State regulators have issued a formal policy statement guiding Washington’s investor-owned electric and natural gas utilities in the roll out of advanced metering technologies, or “smart meters,” for residential customers.
The Washington Utilities and Transportation Commission (UTC) determined companies will need to offer residential customers the ability to opt out of advanced meter installation to address customer concerns over the implementation of smart meters.
The commission also stated its preference that companies allow opt-out customers to retain their existing meters, rather than requiring an immediate switch from analog to digital, non-communicative meters.
As the implementation of advanced meter technologies progresses in Washington, the commission will develop explicit requirements for protecting consumer information as well as necessary rule changes for company operations in upcoming workshops and rulemakings. This process will continue through 2018.
Recent federal legislation has supported the development of a modernised smart grid and has encouraged states and utilities to prepare for future energy demands. Advanced meters gather customer usage data through two-way communication between the meter and a utility and are critical to smart grid development.
Advanced meters provide automated customer outage detection, energy consumption alerts, and instant service reconnection.
However, advanced smart meter technology has sparked public concern over safety, privacy, cyber security, and customer billing.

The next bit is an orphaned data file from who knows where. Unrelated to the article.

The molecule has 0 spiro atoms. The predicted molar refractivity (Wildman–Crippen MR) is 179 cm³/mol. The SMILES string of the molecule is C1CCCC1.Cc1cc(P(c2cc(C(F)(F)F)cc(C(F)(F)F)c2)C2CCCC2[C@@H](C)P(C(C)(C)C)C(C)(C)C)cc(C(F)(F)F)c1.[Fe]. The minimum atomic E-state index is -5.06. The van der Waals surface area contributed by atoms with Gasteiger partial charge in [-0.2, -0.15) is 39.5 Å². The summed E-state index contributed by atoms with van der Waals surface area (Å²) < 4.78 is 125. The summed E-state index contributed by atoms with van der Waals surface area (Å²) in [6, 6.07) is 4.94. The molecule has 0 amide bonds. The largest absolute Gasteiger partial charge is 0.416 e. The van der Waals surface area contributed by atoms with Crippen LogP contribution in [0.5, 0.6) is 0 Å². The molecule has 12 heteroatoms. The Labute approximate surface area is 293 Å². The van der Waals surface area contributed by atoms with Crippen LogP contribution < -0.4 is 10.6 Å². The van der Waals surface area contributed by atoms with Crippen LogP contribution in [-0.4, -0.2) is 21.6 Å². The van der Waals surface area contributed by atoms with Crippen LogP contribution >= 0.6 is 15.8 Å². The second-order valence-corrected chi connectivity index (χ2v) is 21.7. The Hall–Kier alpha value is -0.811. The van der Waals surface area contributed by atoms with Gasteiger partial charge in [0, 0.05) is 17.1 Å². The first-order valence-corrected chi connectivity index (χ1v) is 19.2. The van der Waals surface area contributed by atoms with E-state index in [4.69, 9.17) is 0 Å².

In its policy statement the commission expresses its preference that companies minimise opt-out charges to remove any disincentive for customers to select their preferred meter option.
The UTC policy statement also encourages utilities to develop billing practices that take into account low-income customer impacts among other customer concerns.
All opt-out programmes must be approved by the commission prior to a utility installing any advanced meters in its Washington service territory.
In the policy statement, the commission also encourages utilities to communicate to customers the benefits of various opt-out meter options, such as replacing an analog meter with a non-communicating digital meter, to allow customers to choose the best option for their needs.
The policy statement is the result of several months of investigation by the UTC. The process began in February, when commission staff began accepting comments regarding customer choice for meter installation.
Over the course of the investigation, the commission conducted a public workshop on customer choice policies for deployment of advanced meter technologies and took comments from the utilities and other stakeholders.